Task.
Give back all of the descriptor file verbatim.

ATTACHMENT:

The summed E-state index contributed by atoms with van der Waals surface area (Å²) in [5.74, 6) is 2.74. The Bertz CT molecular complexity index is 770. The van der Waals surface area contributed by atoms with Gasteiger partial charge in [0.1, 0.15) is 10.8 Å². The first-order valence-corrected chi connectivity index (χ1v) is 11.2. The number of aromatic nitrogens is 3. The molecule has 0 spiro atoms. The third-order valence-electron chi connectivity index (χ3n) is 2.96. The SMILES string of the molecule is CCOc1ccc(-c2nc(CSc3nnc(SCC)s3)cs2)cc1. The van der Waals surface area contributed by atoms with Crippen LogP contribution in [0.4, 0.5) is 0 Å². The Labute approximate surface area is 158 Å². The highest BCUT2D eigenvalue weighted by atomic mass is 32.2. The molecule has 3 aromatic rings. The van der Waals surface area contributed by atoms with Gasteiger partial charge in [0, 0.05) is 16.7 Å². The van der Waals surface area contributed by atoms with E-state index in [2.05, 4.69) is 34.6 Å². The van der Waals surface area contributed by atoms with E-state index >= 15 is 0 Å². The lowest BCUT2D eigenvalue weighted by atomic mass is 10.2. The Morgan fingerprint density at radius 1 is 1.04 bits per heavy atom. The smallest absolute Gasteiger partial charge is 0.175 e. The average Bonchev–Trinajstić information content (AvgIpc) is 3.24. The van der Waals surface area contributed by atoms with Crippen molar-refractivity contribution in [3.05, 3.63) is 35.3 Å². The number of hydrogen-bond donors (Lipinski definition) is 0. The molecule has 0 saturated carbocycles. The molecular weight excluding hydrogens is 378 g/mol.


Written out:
The summed E-state index contributed by atoms with van der Waals surface area (Å²) in [5.74, 6) is 2.74. The Bertz CT molecular complexity index is 770. The van der Waals surface area contributed by atoms with Gasteiger partial charge in [0.1, 0.15) is 10.8 Å². The first-order valence-corrected chi connectivity index (χ1v) is 11.2. The number of aromatic nitrogens is 3. The molecule has 0 spiro atoms. The third-order valence-electron chi connectivity index (χ3n) is 2.96. The SMILES string of the molecule is CCOc1ccc(-c2nc(CSc3nnc(SCC)s3)cs2)cc1. The van der Waals surface area contributed by atoms with Crippen LogP contribution in [0.4, 0.5) is 0 Å². The Labute approximate surface area is 158 Å². The highest BCUT2D eigenvalue weighted by atomic mass is 32.2. The molecule has 3 aromatic rings. The van der Waals surface area contributed by atoms with Gasteiger partial charge in [0, 0.05) is 16.7 Å². The van der Waals surface area contributed by atoms with E-state index in [2.05, 4.69) is 34.6 Å². The van der Waals surface area contributed by atoms with E-state index >= 15 is 0 Å². The lowest BCUT2D eigenvalue weighted by atomic mass is 10.2. The Morgan fingerprint density at radius 1 is 1.04 bits per heavy atom. The smallest absolute Gasteiger partial charge is 0.175 e. The average Bonchev–Trinajstić information content (AvgIpc) is 3.24. The van der Waals surface area contributed by atoms with Crippen molar-refractivity contribution in [3.05, 3.63) is 35.3 Å². The number of hydrogen-bond donors (Lipinski definition) is 0. The molecule has 0 saturated carbocycles. The molecular weight excluding hydrogens is 378 g/mol.